Kim Grant has been shuffling between with the 4-2-3-1 and the 4-4-2 formation with a lot of improvisation in player roles and player profiles upfront.
Initially, Kojo Obeng Junior, who is a center forward and Mohammed Fatawu, a left back, were deployed on the flanks while Joseph Esso operated in hole behind Kofi Kordzie.
This stifled creativity in the central areas and wide areas. Hearts experienced some structural defects in their buildup with the 4-4-2 formation and this was telling on their results.
Grant eventually in correcting the problems settled with a 4-2-3-1.
1. Build-Up structure
Grant deploys a system of playing from the back called La Salida Lavolpiana. Here, one midfielder drops to create a numerical advantage at the back as the centre backs split with fullbacks pushing high up the pitch.
Mohammed Alhassan and Robert Addo would split as Aminu drops in between to create more passing lanes and numerical superiority.
2. Initial struggle
With the 4-4-2, anytime Aminu/Kodie dropped into a center back position Hearts had only one midfielder left ready to receive in the second phase of the buildup as the two center forwards were very high up the pitch.
Afutu was usually outnumbered and confused as to which position to pick up the left half space or the right half space.
This meant that anytime there was a pass to centerbacks there was absolutely no vertical passing lane/option in between the lines except to find the two center forwards with a long ball.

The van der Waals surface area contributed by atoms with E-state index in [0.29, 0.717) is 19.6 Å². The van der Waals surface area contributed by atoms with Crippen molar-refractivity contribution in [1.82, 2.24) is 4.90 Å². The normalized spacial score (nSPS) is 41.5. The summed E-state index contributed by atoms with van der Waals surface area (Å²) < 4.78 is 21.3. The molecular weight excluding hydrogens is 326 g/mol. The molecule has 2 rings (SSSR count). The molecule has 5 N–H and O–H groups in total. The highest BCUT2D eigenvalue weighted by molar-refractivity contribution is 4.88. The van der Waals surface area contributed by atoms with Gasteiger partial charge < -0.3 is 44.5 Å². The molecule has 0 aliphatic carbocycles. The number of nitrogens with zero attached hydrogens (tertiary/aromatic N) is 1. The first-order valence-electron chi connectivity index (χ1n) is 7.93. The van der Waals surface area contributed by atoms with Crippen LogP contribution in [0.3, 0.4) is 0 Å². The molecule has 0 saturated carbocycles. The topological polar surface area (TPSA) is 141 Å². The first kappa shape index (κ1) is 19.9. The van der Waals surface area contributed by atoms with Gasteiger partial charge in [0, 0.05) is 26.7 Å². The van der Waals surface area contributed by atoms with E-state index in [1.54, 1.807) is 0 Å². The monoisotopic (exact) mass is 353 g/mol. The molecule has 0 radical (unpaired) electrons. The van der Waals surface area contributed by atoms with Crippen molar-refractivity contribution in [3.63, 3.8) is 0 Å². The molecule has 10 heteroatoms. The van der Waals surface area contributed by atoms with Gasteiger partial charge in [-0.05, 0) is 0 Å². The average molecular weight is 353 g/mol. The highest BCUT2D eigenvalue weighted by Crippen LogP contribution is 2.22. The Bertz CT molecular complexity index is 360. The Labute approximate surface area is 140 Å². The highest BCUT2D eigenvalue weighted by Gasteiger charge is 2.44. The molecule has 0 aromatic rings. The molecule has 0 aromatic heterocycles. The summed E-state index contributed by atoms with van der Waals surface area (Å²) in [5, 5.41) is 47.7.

In this regard, the structure in the first phase was spot on but the second phase was non-existent.
3. The introduction of Umar Manaf and the 4-2-3-1
Here, Afutu and Manaff (third midfielder) usually occupy the half spaces to receive in the second phase in between the lines, anytime Aminu drops into a CB position.
Esso, Fatawu and Michelle are very high up the pitch occupying the last line of the opponent. This simple tweak means that there are a lot of passing lanes/options created for a smooth progression of the ball as well as quick combinations in Grants wing-oriented play.
How it will play out vs Kotoko (4-4-2)?
1. High Pressing
One important feature of CK Akonnor's style (aka agoroball) is high pressing.
Grant, having changed to a 4-2-3-1, should not struggle structurally to by-pass Kotoko's press. However, the players need to have full confidence and trust in the system and stick to the plan, because high pressing in such games can trigger extremely disastrous errors.
2. Full-backs high up the pitch
Kotoko can boast of two of the most enterprising wingers in the league, Gyamfi and Boahen, who like to get in behind and can go past players as if there were not there.
With Hearts' fullbacks high up the pitch in their build-up, Kotoko can look to exploit the spaces vacated.
3. Midfield Numerical advantage (3v2)
Kim would have a numerical advantage in the central areas with Kotoko's 4-4-2.
This can be used to block passing lanes and set press traps in order to control the central areas where players like Kwame Bonsu like to dominate and most importantly, vertically find Kotoko's centre forwards - Yacouba and Fatau - who have enviable ball playing abilities as strikers.
The Kotoko team is qualitatively superior individually and this means that the Hearts of Oak players must intrinsically motivated to diligently execute Kim's gameplan with little or no room for error.